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Nuclear HDT...... the real answer to diesel fumes.........


Dollytrolley

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Folks........so you think we are living in a hi-tech world .............try the .............."latest 1957 concept from Ford....... feast your eyes on the "beast" in the link below..........

 

http://www.tested.com/tech/520047-strangest-concept-car-ideas-failed/item/ford-nucleon/

 

And I thought Grumps had strange ideas...........

 

Drive on...........(keep your lead undies on..........)

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Self service wouldn't have been an option, but I suppose that if you didn't mind the attendant being dressed in a lead body suit refueling wouldn't have been too terribly traumatic.

 

Good point Phil about the service attire....... do you suppose that some of the "Dark-Sde-Creatures" in Star Wars looked like they do.......failed to keep the lead-suits properly zipped up.............

 

Drive on...........(Get the lead-out..........)

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Ok. Being a car guy and nuclear engineer, I have to chime in on this. The Nucleon never really had a powertrain built/designed, but it was expected that it would be a Pu-238 source coupled with a steam engine. Back then, 238 was readily available--today we're spending $1B over ten years trying to get back above 1kg/year production.

 

NASA has cancelled a long list of missions at least in part because of uncertainties surrounding power. It's really a pretty sad state of affairs.

 

Maybe I'll have to run the numbers and see how mucg it would take to cruise at 65mph in an HDT.

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On our T2000 we use about 305 KWh or something like the output of 10 residential gas furnaces when running highway speeds.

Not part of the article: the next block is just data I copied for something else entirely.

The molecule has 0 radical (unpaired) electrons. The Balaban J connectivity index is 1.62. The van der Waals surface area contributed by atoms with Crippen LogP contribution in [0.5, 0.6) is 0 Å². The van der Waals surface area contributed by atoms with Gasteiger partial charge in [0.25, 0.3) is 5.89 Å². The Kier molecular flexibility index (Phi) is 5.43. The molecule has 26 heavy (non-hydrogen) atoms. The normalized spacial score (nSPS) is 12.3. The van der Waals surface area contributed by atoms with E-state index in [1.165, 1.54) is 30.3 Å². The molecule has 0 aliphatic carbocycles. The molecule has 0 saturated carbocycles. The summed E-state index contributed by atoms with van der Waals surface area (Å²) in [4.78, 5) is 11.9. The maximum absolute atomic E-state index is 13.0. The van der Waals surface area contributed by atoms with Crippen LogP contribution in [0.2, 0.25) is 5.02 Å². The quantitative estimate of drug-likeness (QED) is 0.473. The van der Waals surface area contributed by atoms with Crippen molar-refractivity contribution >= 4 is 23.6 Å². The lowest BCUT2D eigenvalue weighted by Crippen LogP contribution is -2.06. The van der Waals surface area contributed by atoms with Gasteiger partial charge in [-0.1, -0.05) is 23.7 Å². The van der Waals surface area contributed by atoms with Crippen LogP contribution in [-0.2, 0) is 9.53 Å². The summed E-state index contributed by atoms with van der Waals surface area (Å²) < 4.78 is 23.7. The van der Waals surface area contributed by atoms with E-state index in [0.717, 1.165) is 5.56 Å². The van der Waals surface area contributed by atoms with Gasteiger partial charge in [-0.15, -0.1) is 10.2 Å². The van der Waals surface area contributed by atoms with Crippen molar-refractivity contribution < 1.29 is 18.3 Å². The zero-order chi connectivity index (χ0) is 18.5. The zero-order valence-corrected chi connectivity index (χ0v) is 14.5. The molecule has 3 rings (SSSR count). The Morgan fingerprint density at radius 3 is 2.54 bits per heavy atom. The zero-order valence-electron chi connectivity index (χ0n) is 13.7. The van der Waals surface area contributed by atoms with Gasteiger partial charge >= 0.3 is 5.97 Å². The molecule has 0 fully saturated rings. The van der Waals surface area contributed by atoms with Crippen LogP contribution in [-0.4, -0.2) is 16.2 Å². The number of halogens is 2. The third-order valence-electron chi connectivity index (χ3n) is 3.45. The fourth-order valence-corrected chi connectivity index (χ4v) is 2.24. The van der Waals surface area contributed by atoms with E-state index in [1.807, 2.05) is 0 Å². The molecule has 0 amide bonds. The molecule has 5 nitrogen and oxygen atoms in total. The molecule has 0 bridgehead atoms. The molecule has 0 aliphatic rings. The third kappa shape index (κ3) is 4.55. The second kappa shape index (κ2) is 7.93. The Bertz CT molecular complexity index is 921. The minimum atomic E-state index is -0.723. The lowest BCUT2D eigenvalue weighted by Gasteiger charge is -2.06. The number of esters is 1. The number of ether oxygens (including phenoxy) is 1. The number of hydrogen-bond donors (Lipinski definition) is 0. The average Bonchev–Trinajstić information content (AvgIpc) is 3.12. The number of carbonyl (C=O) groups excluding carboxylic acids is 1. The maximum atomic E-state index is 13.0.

I would guess about 3 times that output from the plant would be needed for long grades and "from a stop" opperation.

Like with almost all power generation, the amount of waste heat is beyond obsene. You want to become the richest

person in the world, design one with a COE that does even 70%. On the fueling issue, the nuclear engine might only

need to be fueled when it was built and could last the life of the vehicle.

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500hp is around 375KW.

 

I'm guessing straight and level might be 200KW.

 

Makes you think that an 85KW/hr battery pack won't get you far, but thats a huge pack for an electric car!! Think Tesla model S.

 

Geo

 

On our T2000 we use about 305 KWh or something like the output of 10 residential gas furnaces when running highway speeds.

I would guess about 3 times that output from the plant would be needed for long grades and "from a stop" opperation.

Like with almost all power generation, the amount of waste heat is beyond obsene. You want to become the richest

person in the world, design one with a COE that does even 70%. On the fueling issue, the nuclear engine might only

need to be fueled when it was built and could last the life of the vehicle.

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500hp is around 375KW.

 

I'm guessing straight and level might be 200KW.